“There was a 100,000 watt station in Del Rio, Texas playing country music and I could get it on my radio dial in Brooklyn. It wasn’t easy, but I was desperate – it was the music I wanted to hear and I stayed up all night waiting for it.

Fate also placed Roman ahead of Owen Bradley, the prominent country music producer of his time and architect of Nashville’s sound of the 1950s and 1960s with discoveries ranging from Patsy Cline and Loretta Lynn to Conway Twitty with stops at rock and roll. roll (Buddy Holly) and rockabilly (Gene Vincent). “Owen was a great guy, as was his brother Harold who played guitar on all the records I did with Mr. Bradley,” Roman says of those early Decca sessions.

“But my best memory of Owen is not in my records. He calls me in the studio [one day] and tells me he wants me to hear something. He then continues to play me this very first Patsy Cline session that he had just recorded. Listening to this session was an “oh my god” moment. Then he said to me, ‘I have a country singer who wants to sing pop and a pop singer who wants to sing country. I don’t know what to do with you girls. Owen had a lot on his mind with us, especially as he needed to figure out who he was going to get ‘Walkin’ After Midnight’ to sing. Patsy got it, and I was really happy for her because she was a great girl.

While “Walkin’ After Midnight” became Cline’s first big hit on the country and pop charts, Roman, who owns a lineup of operas, is happy to say she’s been following her own country path, recording songs such as “Weary Blues” by Hank Williams. From Waiting”, “Mr. Opportunity” and “Cheater’s Luck”. Roman didn’t choose the music, but she sings every melody and rides every beat like the song has been part of her bloodstream since birth, also noting that she has “fantastic musicians” such as the guitar legend Chet Atkins in his studio. recording team. “I was getting them on a Friday and recording them on a Saturday,” jokes Roman about the rush to the recording studio. “Sometimes I wish I had more time to work on them, maybe sing them in front of an audience first and see if they threw anything at me, but that’s how it was done.”

“It was just Wanda [Jackson] and I who did. We didn’t even know what to call it, because “rockabilly” didn’t have that name back then. It was just us making catchy, up-tempo songs. I’ve only ever been a country singer, fast and slow.

While some artists would never dabble in both country and rockabilly, like Wanda Jackson, Roman approached both ends of the spectrum with nobility, tenderness and sassiness. “It’s a wonder to me that it happened back then, but it was just Wanda and I doing it. We didn’t even know what to call it, because “rockabilly” didn’t have that name back then. It was just us making catchy, up-tempo songs. I’ve only ever been a country singer, fast and slow.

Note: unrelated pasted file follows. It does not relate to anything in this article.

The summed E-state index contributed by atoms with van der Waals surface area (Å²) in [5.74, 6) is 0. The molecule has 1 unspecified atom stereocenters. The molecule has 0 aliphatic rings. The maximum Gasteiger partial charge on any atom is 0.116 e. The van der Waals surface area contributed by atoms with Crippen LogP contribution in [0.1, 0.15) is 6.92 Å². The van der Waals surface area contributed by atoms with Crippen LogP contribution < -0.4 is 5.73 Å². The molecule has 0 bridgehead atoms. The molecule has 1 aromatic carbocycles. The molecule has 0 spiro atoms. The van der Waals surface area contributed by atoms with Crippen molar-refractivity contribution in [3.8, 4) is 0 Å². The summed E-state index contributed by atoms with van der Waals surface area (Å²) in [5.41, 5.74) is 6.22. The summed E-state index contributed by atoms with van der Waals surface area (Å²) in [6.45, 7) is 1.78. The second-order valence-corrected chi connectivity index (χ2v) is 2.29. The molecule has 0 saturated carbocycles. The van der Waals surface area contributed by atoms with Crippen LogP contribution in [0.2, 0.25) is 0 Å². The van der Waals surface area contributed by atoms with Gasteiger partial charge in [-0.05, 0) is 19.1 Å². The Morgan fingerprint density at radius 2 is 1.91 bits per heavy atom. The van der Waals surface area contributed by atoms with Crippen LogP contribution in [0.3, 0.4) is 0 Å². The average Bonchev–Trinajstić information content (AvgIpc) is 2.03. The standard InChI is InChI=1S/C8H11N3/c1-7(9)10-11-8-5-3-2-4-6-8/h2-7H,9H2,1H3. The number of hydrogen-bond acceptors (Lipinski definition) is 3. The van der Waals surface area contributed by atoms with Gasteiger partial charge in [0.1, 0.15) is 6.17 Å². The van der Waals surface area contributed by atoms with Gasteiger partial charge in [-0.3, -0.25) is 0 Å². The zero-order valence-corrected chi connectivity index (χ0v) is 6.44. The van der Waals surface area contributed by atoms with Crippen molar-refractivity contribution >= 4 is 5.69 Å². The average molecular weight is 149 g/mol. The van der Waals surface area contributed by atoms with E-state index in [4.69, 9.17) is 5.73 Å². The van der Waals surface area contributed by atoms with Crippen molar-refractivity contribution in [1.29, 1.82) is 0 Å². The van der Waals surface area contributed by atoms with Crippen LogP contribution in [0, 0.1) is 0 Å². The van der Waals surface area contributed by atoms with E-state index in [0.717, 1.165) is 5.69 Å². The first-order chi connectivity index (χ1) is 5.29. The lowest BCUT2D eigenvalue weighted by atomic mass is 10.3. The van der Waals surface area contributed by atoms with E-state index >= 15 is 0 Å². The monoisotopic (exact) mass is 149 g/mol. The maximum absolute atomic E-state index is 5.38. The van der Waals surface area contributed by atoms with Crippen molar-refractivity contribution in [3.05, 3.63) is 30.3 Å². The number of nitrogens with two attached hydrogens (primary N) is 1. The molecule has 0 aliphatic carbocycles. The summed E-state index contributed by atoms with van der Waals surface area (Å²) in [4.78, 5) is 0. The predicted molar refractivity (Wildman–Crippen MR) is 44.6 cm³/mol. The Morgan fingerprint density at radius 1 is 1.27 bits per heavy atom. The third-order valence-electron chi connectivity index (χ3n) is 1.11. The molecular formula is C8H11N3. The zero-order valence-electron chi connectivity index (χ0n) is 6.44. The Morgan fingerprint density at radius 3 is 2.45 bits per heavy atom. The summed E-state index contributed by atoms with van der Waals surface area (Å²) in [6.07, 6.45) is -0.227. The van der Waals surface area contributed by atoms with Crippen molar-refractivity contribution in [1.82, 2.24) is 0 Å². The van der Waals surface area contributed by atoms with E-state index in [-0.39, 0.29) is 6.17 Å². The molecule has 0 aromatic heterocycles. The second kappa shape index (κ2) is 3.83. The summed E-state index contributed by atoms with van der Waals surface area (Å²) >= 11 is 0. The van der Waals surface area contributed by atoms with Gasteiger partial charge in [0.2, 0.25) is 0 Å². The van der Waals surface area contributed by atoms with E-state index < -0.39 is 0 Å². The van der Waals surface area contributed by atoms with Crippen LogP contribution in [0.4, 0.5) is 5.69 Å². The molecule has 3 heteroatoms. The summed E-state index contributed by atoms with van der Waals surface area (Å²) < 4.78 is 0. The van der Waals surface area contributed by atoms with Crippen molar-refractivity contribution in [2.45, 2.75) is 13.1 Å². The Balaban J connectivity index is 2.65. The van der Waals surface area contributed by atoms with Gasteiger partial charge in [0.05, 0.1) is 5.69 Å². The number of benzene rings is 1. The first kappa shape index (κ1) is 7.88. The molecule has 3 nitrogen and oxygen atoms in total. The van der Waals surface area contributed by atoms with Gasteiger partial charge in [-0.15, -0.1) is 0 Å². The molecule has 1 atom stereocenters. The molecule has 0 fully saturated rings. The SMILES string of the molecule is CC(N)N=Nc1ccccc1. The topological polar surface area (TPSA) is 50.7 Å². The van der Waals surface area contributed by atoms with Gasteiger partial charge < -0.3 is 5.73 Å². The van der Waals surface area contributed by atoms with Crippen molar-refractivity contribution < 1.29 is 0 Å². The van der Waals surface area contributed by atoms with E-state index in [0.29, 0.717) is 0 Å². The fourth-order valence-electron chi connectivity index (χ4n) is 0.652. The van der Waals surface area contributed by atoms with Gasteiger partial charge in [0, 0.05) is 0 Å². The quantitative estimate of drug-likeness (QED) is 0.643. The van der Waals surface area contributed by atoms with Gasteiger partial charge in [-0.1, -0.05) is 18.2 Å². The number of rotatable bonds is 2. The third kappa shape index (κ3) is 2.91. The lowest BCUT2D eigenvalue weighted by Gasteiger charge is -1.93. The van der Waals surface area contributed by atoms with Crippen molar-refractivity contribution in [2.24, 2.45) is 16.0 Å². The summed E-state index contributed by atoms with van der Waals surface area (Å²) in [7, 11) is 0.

With much of his country music regimen on tour, Roman ran with Johnny Cash, Minnie Pearl and Ernest Tubb and became a member of Pee Wee King’s lively swing country band, the Golden West Cowboys. “Elvis too,” says Roman, who played with a young Presley. “I got to know him early on and he was a nice boy. I had a great opportunity there, as I was still living in New York, at home with my mom even as I pursued country music. When Elvis, Johnny or Minnie stopped by in New York, I was often the only person they knew, so we hung out, we had a hamburger, we went to the movies, we went to the park or we sat, we playing guitar and singing.”

In the early 1960s, Roman left the touring side of the music industry and remained in New York as a staff singer at the Associated Recording Studios under her alter ego, Kitty Ford, where she provided vocals for songwriting demos for the Brill Building likes Neil Sedaka and Carole King, Burt Bacharach and Kander and Ebb, as well as Broadway musicals such as Chicago, funny girland goodbye birdie.

“I always had the best chance of getting signed to labels even though they often didn’t know what to do with me,” she laughs. “During that time, to make a living, I had this job of singing demos for songwriters, most of which were pop. The people I sang for wanted to release that stuff, but I was signed elsewhere. To get around that, though, they said to pick a name. This time I imagined Kitty Ford, a baby car, and we went with that.

Today, at 87, Mimi resides in Westport, Connecticut, selling real estate. With her three Martin guitars, her ukulele and her boots, she can’t wait to promote her next reissues. “I have my guitar here, and I’m ready whenever you need me.” Florida